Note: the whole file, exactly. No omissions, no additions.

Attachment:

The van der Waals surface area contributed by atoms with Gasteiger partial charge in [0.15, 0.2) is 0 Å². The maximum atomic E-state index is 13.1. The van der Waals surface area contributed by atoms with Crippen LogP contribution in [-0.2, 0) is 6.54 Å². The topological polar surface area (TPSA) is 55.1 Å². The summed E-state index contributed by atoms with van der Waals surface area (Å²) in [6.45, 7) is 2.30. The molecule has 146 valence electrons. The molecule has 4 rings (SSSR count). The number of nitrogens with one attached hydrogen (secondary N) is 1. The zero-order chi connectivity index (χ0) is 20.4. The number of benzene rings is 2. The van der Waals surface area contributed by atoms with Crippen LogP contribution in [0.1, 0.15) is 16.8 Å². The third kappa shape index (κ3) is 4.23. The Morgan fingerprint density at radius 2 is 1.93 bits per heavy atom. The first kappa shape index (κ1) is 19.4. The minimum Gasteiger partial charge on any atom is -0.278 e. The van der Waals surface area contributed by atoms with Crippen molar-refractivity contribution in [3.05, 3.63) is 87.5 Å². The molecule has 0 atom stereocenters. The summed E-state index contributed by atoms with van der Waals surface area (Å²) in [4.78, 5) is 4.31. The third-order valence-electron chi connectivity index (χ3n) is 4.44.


The van der Waals surface area contributed by atoms with Gasteiger partial charge in [0.15, 0.2) is 0 Å². The maximum atomic E-state index is 13.1. The van der Waals surface area contributed by atoms with Crippen LogP contribution in [-0.2, 0) is 6.54 Å². The topological polar surface area (TPSA) is 55.1 Å². The summed E-state index contributed by atoms with van der Waals surface area (Å²) in [6.45, 7) is 2.30. The molecule has 146 valence electrons. The molecule has 4 rings (SSSR count). The number of nitrogens with one attached hydrogen (secondary N) is 1. The zero-order chi connectivity index (χ0) is 20.4. The number of benzene rings is 2. The van der Waals surface area contributed by atoms with Crippen LogP contribution in [0.1, 0.15) is 16.8 Å². The third kappa shape index (κ3) is 4.23. The Morgan fingerprint density at radius 2 is 1.93 bits per heavy atom. The first kappa shape index (κ1) is 19.4. The minimum Gasteiger partial charge on any atom is -0.278 e. The van der Waals surface area contributed by atoms with Crippen molar-refractivity contribution in [3.05, 3.63) is 87.5 Å². The molecule has 0 atom stereocenters. The summed E-state index contributed by atoms with van der Waals surface area (Å²) in [4.78, 5) is 4.31. The third-order valence-electron chi connectivity index (χ3n) is 4.44.